By Amy Tennery and Frank Pingue
(Reuters) - Two of the five wealthiest U.S. college sports conferences postponed the fall football season on Tuesday because of the COVID-19 pandemic, a critical blow to both an iconic American cultural tradition and a multibillion-dollar entertainment industry.
The Big Ten and Pac-12 powerhouse members include perennial national football title contenders like the University of Michigan, Ohio State University and the University of Southern California. The Big Ten suspended fall sports, while the Pac-12 said it would not hold any sports competitions for the remainder of the year.
The move leaves the future of college football being played at all this fall in significant doubt as college officials grow ever more wary of their ability to have thousands of unpaid players practice and compete without jeopardizing their safety and contributing to the spread of a highly communicable disease.
"We know that this is a difficult day for our student-athletes, and our hearts go out to them and their families,” Pac-12 Commissioner Larry Scott said in a statement. "We have made clear that all of their scholarships will be guaranteed."
The conference said it was also calling on the National Collegiate Athletic Association, the governing body for college sports, to extend an additional year of eligibility for student-athletes.
"The mental and physical health and welfare of our student-athletes has been at the center of every decision we have made regarding the ability to proceed forward," Big Ten Commissioner Kevin Warren said, adding that there is "too much uncertainty regarding potential medical risks" to move forward with the fall sports season.
Pac-12 said it "would consider a return to competition for impacted sports" after the New Year, while the Big Ten will weigh "the possibility of competition in the spring," for fall athletic programs.
Earlier this year a study conducted for ESPN by Washington University, in St. Louis, said the 65 schools that make up the "Power Five" conferences would collectively lose more than $4 billion in football revenue, with at least $1.2 billion of that due to lost ticket revenue.
The University of Nebraska, a Big Ten school, said it was "very disappointed" by the conference's decision.
"We continue to strongly believe the absolute safest place for our student athletes is within the rigorous safety protocols, testing procedures, and the structure and support provided by Husker Athletics," school officials said in a written statement.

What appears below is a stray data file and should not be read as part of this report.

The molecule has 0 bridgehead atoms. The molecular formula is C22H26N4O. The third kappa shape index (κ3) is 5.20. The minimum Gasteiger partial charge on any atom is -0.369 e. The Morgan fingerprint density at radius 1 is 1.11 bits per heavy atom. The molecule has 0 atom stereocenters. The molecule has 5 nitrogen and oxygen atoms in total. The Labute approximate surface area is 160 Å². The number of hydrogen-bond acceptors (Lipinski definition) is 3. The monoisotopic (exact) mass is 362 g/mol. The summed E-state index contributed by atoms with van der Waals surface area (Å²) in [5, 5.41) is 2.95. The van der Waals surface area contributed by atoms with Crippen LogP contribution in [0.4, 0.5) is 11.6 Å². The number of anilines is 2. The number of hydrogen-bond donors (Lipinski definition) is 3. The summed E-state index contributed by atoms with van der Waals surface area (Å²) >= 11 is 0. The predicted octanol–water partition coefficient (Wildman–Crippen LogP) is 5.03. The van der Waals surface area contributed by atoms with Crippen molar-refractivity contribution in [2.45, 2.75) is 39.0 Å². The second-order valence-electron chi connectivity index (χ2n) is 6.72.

"Our student-athletes and coaches want to compete," said University of Michigan head coach Jim Harbaugh. "We have shown over the weeks since returning to campus that we could meet the challenge and provide our student-athletes the opportunity of a fall football season."
Ohio State Athletic Director Gene Smith said that while disappointed, "we certainly understand that this was the time that we had to pull the plug."
University of California, Berkeley, and the University of Oregon, both members of the Pac-12, said they supported the decision.
"While the decision was difficult, it is consistent with our shared commitment to the health and well-being of Cal's student-athletes, coaches and staff," said Cal Chancellor Carol Christ. "Our hearts go out to the student-athletes."
The postponements were likely to complicate the professional football landscape, with the annual NFL Scouting Combine and draft regularly held in the spring.
U.S. President Donald Trump advocated for college football to be played this year and suggested that student athletes are strong enough to withstand the novel coronavirus.
"We want to get football in colleges. These are young, strong people. They won't have a big problem with the China virus. So we want to see college football start," Trump said during a news conference at the White House.
While a number of professional athletes have recovered from COVID-19, there are concerns among sports medical professionals that young, healthy people can get sick and have lingering health problems, such as heart, lung and cognitive issues.
The University of Massachusetts, which plays as an independent, canceled its 2020 football season on Tuesday, citing COVID-19. But it left open the possibility of competition later in the academic calendar. [nL1N2FD15E]
The Ivy League said last month that intercollegiate sports would not resume in the fall semester, and the University of Connecticut last week canceled "all competition for the 2020-21 school year" for its football program.
The Atlantic Coast Conference said that it would "continue to make decisions based on medical advice, inclusive of our Medical Advisory Group, local and state health guidelines."
Southeastern Conference Commissioner Greg Sankey said he looked forward "to learning more about the factors that led the Big Ten and Pac-12 leadership to take these actions today."
"We will continue to further refine our policies and protocols for a safe return to sports," he said.
(Reporting by Amy Tennery and Frank Pingue; additional reporting by Dan Burns; Editing by Chris Reese, Alistair Bell, Dan Grebler and Sonya Hepinstall)